A century ago today one of the signature battles of the Great War was concluded in the Ypres Salient. It was the Canadian Corps, commanded by General Arthur Currie, that was placed at the cutting edge of the final action; they were given the job of securing Passchendaele Ridge.
|Canadians at Passchendaele: The Artist's View
On 6 November, the Canadians launched their third attack on the ridge. They succeeded in capturing it and the ruins of Passchendaele village from the exhausted German defenders. A fourth assault, which secured the remaining areas of high ground east of the Ypres salient, was carried out on 10 November—the final day of the more than four-month battle.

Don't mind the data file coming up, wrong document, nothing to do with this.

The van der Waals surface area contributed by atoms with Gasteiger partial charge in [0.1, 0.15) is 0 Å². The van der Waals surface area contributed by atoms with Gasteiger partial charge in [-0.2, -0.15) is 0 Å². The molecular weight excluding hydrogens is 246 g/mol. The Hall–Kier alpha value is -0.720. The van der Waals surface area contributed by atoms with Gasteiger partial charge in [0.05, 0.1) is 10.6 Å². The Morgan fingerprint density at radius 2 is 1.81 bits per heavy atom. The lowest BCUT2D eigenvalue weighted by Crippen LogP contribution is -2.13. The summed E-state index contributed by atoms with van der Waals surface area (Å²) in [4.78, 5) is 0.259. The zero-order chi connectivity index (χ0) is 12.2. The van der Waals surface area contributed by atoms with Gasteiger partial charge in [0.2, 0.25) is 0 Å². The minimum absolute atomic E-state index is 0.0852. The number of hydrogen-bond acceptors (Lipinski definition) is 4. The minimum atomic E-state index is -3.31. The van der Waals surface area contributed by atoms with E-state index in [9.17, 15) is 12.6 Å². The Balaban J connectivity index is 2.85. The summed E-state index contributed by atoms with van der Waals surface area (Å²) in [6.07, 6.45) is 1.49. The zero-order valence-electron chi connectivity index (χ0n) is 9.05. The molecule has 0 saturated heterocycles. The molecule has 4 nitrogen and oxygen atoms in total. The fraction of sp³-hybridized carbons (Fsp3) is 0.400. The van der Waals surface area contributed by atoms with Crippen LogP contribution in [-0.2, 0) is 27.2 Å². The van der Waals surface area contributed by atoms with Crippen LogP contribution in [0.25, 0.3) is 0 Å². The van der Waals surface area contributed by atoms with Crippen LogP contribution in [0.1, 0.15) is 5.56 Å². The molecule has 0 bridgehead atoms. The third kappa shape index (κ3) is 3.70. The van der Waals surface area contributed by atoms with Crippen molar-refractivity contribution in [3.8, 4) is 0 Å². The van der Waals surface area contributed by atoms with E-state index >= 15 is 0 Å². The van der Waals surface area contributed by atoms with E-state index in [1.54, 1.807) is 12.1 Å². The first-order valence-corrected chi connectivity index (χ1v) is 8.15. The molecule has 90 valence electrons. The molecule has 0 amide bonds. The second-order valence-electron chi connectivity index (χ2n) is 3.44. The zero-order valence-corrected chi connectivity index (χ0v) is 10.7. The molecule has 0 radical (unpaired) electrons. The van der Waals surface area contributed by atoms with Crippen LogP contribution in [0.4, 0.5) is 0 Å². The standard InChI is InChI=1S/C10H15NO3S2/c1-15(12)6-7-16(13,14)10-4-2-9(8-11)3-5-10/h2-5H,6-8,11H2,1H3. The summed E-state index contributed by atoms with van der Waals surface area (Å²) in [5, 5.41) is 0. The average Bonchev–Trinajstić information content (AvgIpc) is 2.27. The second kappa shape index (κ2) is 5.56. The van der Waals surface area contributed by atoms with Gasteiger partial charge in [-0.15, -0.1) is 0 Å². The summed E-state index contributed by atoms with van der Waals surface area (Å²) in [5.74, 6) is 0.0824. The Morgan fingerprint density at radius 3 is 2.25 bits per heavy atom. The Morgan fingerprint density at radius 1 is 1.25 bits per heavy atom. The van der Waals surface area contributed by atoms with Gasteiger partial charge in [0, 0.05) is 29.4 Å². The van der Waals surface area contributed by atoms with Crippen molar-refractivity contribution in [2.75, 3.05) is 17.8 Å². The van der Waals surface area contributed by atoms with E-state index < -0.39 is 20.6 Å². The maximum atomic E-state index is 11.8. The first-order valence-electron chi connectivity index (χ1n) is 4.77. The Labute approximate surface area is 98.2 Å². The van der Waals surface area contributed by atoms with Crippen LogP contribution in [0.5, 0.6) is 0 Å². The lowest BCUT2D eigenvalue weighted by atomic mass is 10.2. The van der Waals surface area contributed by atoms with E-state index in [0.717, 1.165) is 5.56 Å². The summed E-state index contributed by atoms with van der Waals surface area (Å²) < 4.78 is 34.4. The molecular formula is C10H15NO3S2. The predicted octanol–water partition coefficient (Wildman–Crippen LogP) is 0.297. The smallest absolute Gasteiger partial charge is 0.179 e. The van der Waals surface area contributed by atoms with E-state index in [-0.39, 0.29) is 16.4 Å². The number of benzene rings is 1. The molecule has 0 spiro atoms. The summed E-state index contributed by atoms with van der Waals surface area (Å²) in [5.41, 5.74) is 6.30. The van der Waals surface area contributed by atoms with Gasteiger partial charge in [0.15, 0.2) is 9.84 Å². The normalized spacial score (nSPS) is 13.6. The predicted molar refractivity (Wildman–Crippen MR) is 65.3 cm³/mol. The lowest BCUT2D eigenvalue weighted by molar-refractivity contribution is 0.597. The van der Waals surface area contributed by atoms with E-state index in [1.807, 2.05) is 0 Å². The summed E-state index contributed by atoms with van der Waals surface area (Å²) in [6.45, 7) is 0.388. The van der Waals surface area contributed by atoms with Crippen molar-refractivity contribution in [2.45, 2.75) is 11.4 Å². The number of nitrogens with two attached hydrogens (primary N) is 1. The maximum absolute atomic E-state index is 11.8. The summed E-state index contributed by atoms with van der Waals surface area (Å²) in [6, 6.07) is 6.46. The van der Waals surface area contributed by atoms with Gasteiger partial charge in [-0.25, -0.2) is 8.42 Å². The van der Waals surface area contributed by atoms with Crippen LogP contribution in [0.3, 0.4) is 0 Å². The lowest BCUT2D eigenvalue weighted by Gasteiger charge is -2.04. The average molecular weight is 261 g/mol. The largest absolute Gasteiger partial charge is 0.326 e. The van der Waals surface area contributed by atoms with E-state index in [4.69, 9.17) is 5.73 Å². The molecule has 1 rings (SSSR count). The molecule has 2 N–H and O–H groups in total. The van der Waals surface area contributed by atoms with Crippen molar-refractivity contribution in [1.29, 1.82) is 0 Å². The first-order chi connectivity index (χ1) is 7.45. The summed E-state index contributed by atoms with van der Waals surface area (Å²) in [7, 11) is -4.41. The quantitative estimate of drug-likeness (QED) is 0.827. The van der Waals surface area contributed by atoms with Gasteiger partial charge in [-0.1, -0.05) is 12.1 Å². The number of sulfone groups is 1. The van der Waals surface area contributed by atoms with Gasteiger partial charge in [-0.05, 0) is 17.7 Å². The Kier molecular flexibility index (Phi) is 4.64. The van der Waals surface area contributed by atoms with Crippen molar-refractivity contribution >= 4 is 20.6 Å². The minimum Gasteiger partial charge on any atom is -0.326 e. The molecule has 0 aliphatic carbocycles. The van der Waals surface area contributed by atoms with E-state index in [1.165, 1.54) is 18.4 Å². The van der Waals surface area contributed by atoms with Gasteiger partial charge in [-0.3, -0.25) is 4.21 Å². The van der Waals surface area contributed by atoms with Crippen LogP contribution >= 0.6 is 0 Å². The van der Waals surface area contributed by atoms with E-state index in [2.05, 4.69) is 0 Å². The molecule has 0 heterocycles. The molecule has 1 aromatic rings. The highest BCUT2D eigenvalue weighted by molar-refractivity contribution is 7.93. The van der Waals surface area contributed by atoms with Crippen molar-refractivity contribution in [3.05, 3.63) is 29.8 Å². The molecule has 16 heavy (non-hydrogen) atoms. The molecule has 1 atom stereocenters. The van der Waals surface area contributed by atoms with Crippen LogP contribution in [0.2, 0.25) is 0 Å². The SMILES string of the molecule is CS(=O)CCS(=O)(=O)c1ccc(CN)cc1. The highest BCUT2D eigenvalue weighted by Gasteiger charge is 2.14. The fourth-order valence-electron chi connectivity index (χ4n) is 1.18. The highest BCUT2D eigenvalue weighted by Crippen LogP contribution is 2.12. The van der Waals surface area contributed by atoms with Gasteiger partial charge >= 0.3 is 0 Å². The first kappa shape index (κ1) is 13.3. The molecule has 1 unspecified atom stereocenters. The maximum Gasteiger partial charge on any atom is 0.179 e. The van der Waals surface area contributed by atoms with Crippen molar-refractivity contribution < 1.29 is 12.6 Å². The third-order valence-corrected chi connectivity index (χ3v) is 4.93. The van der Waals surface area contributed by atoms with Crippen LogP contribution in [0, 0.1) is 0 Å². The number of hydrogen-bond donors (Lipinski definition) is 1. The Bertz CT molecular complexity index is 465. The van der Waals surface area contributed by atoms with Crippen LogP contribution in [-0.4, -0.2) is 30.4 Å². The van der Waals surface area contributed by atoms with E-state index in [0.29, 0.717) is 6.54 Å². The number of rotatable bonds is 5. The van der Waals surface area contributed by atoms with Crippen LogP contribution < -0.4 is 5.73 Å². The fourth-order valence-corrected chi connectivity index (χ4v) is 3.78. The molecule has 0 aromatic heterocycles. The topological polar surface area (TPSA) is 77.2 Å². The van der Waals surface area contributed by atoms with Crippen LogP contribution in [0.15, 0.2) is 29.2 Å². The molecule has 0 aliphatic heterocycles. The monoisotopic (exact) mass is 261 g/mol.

|Canadian Machine Gunners Near Passchendaele: The Real Deal
Nine Victoria Crosses, the British Empire's highest award for military valor, were awarded to Canadians after the fighting. Among the recipients was Winnipeg's Robert Shankland who on 26 October had led his platoon in capturing a series of German gun emplacements—and holding them against repeated enemy counterattacks—on a critical piece of high ground called the Bellevue Spur.
|Canadian Memorial at Crest Farm, Passchendaele Village
More than 4,000 Canadians were killed and another 12,000 wounded—almost exactly the casualties predicted by Arthur Currie. These were among the 275,000 casualties (including 70,000 killed) lost overall to the armies under British command at Passchendaele. The Germans suffered another 220,000 killed and wounded. At the end, the point of it all was unclear. In 1918, all the ground gained there by the Allies was evacuated in the face of a looming German assault.
Source: The Canadian Encyclopedia